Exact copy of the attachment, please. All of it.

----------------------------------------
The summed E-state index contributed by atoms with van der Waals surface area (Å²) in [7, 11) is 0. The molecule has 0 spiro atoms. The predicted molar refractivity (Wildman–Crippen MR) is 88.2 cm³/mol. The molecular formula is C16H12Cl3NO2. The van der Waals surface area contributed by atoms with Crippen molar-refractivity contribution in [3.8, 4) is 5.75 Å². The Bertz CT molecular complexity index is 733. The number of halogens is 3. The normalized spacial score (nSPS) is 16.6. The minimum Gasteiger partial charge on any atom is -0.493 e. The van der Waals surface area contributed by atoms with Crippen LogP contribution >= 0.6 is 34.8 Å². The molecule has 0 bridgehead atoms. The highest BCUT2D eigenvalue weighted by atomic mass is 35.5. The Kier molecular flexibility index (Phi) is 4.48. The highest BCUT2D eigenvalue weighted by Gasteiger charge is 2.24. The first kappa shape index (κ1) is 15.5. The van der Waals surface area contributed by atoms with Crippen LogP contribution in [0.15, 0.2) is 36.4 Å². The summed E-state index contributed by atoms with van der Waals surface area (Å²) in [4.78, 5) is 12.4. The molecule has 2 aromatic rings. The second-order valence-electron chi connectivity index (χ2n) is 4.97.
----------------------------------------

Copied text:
The summed E-state index contributed by atoms with van der Waals surface area (Å²) in [7, 11) is 0. The molecule has 0 spiro atoms. The predicted molar refractivity (Wildman–Crippen MR) is 88.2 cm³/mol. The molecular formula is C16H12Cl3NO2. The van der Waals surface area contributed by atoms with Crippen molar-refractivity contribution in [3.8, 4) is 5.75 Å². The Bertz CT molecular complexity index is 733. The number of halogens is 3. The normalized spacial score (nSPS) is 16.6. The minimum Gasteiger partial charge on any atom is -0.493 e. The van der Waals surface area contributed by atoms with Crippen LogP contribution >= 0.6 is 34.8 Å². The molecule has 0 bridgehead atoms. The highest BCUT2D eigenvalue weighted by atomic mass is 35.5. The Kier molecular flexibility index (Phi) is 4.48. The highest BCUT2D eigenvalue weighted by Gasteiger charge is 2.24. The first kappa shape index (κ1) is 15.5. The van der Waals surface area contributed by atoms with Crippen LogP contribution in [0.15, 0.2) is 36.4 Å². The summed E-state index contributed by atoms with van der Waals surface area (Å²) in [4.78, 5) is 12.4. The molecule has 2 aromatic rings. The second-order valence-electron chi connectivity index (χ2n) is 4.97.